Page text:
Another thing that you can do to develop your career while on leave is to read. Subscribe to magazines that are pertinent to your field, pick up or have delivered your local newspaper so that you can stay up to date on what is happening with local businesses, or get the “Times” or “Wall Street Journal” to help stay up to date on what is happening with businesses nationwide. Take advantage of the Internet. It is one of our greatest resources to help you stay on top of developments that are occurring in your field and what companies are involved. As they always say, “Knowledge is power.” The more you know, can only help you.
Your local library is a great source of knowledge. With the wide selection of books on a variety of subjects, you can learn pretty much anything if you have the ambition. You can brush up on your interviewing skills, learn how to communicate more efficiently, get hints on improving or redeveloping your resume and cover letter to help get it noticed when the time comes, or anything else you think will benefit your development.
An additional effort you might want to make during your leave is to continue to network with former co-workers and any other people you feel might be able to help you keep up to date with what is happening around you and to maintain the contact for the future. Join an Internet chat room and network with a new group of contacts in your field to help you get a better picture of what is happening and how things may be changing. When the time comes and you decide to return to the workforce, these people will be a valuable asset in helping you look for and obtain a new position.
One last option you might what to consider is freelancing. While freelancing is not for everyone, for some, it might be just what you need to bring focus to your career development plans. Freelancing allows you to use and expand your skills on a large variety of tasks. Now freelancing is more difficult because unlike having a superior who just assigns the tasks to you, you will actually have to go out looking for them. However, if you still have a strong network of contacts from which to draw upon, freelancing can be a very lucrative alternative. You will still be able to be around for your family and can work your own schedule for the most part. However, keep in mind, you will not always have a regular paycheck and most likely no benefits at all. If your partner carries the family health benefits through their employer, freelancing can be a great option. Another point to remember is that it will probably take some time to build up your clientele list so you want to make sure that you can afford to take that risk prior to making the decision.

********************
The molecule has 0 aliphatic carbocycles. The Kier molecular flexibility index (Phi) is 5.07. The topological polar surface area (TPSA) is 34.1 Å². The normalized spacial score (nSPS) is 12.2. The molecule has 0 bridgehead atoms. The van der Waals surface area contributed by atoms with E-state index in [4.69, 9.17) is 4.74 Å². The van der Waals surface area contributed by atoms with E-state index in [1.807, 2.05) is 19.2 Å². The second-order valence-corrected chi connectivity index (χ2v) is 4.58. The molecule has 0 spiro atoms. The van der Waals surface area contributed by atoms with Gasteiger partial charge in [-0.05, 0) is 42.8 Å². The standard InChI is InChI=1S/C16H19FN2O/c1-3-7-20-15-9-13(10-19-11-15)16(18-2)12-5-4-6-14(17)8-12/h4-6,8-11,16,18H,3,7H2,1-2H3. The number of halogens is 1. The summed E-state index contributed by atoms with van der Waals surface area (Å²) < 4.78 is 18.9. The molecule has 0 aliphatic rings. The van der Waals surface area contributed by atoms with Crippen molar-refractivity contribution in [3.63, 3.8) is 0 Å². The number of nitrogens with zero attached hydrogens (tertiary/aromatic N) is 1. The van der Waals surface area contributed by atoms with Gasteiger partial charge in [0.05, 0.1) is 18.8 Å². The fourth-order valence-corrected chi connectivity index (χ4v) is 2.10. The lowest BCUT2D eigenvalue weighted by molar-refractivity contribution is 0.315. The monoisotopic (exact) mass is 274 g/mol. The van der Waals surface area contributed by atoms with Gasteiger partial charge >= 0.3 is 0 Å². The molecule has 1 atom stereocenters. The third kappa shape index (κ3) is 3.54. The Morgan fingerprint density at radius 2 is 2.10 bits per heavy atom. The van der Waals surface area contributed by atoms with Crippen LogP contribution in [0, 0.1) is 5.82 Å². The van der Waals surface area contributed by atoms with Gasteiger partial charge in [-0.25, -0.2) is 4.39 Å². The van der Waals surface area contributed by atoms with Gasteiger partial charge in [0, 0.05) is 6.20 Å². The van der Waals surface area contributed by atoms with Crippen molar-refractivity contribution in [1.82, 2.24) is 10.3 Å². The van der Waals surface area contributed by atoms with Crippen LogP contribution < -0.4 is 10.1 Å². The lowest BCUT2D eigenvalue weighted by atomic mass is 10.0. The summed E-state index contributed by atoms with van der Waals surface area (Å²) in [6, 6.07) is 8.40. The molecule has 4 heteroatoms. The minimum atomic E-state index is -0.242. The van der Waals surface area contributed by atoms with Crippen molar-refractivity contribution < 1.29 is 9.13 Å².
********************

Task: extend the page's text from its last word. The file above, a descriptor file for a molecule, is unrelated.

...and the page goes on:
While this option is not available for everyone, you will need to decide, based on your skills and knowledge, whether this is an option for you. Some fields have no use for freelancers, while other fields are ripe for freelancers. Use the Internet to help you discover is this would be the right choice for you at this time in your career and life. If the market is right for your skills and if there is a great enough need for your services and skills, freelancing might be a good choice for you.
When I began as a freelancer, I had a very small clientele list. At the beginning of my career as a freelancer, I made next to no money for my first 6 months, but with perseverance and hard work, my clientele list built up and the opportunities became available on a more regular basis. If you have the dedication and the drive to succeed, this might be the right path for you.
Now, that you have the information to help you choose the path in which you want to travel on your way to developing your career during and after having your child; it is now up to you on how you will proceed in your efforts. While children are one of the greatest joys in life, you must always remember that your career is an important part of who you are as well. Make your plans, as much in advance as possible so that you will be prepared for the multitude of different avenues that you can follow to get where you want to be. Where you what to go is the easy part, deciding how you are going to get there is where the problems are.